Sunday, April 27, 2003

Part 3:

  • I travelled on most of the elements of transport covered by the Travelcard, and it stuck me what astonishingly good value it is. For less than I paid for my sandwich at lunchtime, I travelled from Osterley to Wimbledon on the Tube, from Wimbledon to Merton, and then on to Elmers End via Croydon on Tramlink; then to Lewisham on a normal train (in spite of strikes); onward to Greenwich on the DLR; still on the DLR (once I managed to find the cunningly concealed Cutty Sark station) to Bank; and then tube - plus a stroll in the parks - back to Osterley. I'm sure I could sit down and work out how far that all is, but take it from me, £4.50 for that journey is ridiculously cheap.

  • No, my sandwich didn't actually cost £5 - I had some other things, too.

  • There are some wonderful roads in North Wales - if you're ever jaded by hacking around on motorways, try driving from Welshpool to Dolgellau.

  • There are some people who would like to hear from you if you do enjoy hacking around on motorways.

  • Chester is every bit as pleasant as I had always imagined. It contains what is now one of my favourite bookshops: partly because it sold me a copy of The Right Stuff for a pound; partly because it also sold me a splendid copy of Mahler 3 for next to no money; but mostly because it is on top of the City Walls - in fact, it is effectively in the City Wall. This elevates it enormously in my estimation. Good prices, too, if you're used to London.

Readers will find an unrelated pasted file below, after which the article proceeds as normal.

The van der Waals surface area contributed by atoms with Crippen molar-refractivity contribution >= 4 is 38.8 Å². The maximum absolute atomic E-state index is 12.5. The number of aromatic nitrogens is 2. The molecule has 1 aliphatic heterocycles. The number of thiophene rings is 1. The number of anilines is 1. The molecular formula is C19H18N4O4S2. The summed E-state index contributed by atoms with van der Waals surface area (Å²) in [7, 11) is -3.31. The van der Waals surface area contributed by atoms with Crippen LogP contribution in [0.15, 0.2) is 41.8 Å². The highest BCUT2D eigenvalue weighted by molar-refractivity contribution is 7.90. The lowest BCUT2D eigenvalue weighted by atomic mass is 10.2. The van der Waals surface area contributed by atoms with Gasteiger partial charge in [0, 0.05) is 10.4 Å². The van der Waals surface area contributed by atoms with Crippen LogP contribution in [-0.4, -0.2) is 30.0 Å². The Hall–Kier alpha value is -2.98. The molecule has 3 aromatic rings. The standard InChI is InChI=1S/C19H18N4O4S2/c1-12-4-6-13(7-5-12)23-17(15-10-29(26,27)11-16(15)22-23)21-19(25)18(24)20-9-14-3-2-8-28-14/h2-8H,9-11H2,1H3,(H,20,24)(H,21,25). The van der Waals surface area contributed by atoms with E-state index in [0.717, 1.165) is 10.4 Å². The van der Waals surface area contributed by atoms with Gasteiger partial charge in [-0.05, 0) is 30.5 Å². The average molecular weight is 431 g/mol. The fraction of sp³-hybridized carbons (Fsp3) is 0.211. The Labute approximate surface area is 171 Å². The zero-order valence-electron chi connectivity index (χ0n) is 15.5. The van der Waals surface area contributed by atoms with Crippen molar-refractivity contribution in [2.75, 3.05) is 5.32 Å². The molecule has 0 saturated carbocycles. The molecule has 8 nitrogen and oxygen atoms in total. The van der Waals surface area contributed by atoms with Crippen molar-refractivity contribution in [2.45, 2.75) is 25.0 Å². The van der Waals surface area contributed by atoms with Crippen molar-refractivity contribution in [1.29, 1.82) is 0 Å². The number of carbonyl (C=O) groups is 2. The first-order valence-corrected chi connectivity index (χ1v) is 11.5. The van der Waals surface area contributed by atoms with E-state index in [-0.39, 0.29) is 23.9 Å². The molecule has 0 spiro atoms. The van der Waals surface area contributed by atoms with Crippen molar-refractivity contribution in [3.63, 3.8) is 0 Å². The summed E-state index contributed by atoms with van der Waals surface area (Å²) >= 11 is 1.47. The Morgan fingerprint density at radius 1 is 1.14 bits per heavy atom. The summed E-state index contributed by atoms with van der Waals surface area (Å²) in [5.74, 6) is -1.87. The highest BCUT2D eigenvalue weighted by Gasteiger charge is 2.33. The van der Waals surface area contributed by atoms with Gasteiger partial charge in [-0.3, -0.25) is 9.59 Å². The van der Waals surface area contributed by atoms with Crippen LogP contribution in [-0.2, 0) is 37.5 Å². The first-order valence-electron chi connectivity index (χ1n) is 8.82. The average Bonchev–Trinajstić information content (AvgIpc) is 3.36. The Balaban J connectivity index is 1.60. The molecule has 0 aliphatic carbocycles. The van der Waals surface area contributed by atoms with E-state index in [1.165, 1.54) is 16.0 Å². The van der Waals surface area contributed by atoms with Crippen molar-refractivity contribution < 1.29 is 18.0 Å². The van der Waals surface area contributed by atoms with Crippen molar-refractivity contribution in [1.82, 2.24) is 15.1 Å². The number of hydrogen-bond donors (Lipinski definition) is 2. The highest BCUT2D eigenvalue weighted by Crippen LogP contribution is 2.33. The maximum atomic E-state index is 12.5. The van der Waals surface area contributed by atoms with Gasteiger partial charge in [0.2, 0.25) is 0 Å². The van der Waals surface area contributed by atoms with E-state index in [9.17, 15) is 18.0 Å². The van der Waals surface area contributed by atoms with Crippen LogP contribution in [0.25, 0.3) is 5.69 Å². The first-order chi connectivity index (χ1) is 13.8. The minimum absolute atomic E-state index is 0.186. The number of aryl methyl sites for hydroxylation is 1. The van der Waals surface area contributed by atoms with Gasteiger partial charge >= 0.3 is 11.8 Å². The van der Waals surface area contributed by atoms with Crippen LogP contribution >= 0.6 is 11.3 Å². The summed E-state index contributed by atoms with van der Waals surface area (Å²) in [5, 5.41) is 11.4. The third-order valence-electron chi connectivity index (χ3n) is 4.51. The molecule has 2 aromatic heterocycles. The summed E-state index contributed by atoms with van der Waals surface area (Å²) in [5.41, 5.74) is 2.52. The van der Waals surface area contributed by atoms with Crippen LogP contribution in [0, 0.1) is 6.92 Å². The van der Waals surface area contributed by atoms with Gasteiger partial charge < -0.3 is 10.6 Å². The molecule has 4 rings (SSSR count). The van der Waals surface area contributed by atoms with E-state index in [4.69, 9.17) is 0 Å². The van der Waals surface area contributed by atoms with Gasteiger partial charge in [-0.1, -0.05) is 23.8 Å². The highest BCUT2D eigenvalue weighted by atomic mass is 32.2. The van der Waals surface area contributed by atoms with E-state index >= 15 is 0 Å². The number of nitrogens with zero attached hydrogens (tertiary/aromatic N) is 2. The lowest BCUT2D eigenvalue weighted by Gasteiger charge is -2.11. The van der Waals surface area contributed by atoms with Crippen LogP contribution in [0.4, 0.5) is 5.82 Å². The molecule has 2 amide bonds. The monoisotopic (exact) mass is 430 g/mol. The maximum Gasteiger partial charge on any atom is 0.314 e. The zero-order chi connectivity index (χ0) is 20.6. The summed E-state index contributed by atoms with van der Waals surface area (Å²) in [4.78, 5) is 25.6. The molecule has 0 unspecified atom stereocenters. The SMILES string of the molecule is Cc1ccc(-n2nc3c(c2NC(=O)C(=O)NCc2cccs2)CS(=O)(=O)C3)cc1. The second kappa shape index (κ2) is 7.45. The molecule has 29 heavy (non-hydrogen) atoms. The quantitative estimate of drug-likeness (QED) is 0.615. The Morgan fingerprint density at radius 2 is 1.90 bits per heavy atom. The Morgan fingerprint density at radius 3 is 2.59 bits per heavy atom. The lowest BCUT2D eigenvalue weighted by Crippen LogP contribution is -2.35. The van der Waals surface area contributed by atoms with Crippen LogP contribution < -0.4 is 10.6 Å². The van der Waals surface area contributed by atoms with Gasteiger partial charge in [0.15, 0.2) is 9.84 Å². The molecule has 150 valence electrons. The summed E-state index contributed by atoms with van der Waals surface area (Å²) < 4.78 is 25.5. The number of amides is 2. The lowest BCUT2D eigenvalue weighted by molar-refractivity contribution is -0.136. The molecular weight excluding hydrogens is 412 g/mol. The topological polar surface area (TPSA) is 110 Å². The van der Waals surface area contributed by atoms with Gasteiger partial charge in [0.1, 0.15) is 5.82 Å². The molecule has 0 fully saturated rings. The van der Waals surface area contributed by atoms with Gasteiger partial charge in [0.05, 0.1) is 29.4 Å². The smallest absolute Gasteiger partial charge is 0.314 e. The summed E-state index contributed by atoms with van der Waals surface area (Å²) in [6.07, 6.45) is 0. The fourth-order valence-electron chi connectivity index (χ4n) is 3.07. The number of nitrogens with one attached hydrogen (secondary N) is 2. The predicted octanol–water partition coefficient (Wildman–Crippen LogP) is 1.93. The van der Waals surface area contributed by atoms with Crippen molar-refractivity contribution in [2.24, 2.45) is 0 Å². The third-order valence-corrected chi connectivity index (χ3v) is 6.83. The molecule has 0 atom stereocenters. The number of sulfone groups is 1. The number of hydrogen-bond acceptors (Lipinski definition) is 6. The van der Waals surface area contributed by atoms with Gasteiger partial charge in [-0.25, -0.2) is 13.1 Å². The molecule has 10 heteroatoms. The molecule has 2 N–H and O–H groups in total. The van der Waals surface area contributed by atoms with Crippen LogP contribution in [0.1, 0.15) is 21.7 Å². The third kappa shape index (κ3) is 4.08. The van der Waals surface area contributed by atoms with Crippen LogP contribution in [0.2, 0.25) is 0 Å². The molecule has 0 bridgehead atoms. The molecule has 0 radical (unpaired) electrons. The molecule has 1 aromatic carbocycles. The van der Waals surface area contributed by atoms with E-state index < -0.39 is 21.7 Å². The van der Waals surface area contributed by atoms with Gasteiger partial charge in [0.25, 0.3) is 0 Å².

• I am trying to visit all four Tate galleries this year, while I am a member ('twas one of my birthday presents). I made it to Liverpool, and I'm extremely glad I did. Not only is the Tate much more comprehensive and interesting than I remember, but they had a quite stunning installation by Janet Cardiff, which made the whole weekend worthwhile. You can read about it on the page I linked to, but neither the description there, nor anything I might say here can convey the power and thrill of walking around this piece and genuinely feeling as if you are inside the choir. Nothing can convey the joy of hearing unexpected harmonies; the feeling that one of the singers appears to be slightly flat until you walk a foot or so to the left, and hear how exquisitely the voice harmonises with the one next to it; the sheer uplift of being in the middle of this piece when you are enveloped by one of Tallis' sudden bursts of joy; the sight of other people, walking around enraptured or the sudden glimpse of container ships on the Mersey just when you are convinced you must be in some gothic cathedral. Wonderful, and highly recommended. As is her other piece in the same display, a curious and witty examination of cinemagoing.

  • I also went to see the Beatles Story. It ought to be a tacky rip-off. Miraculously, it isn't.

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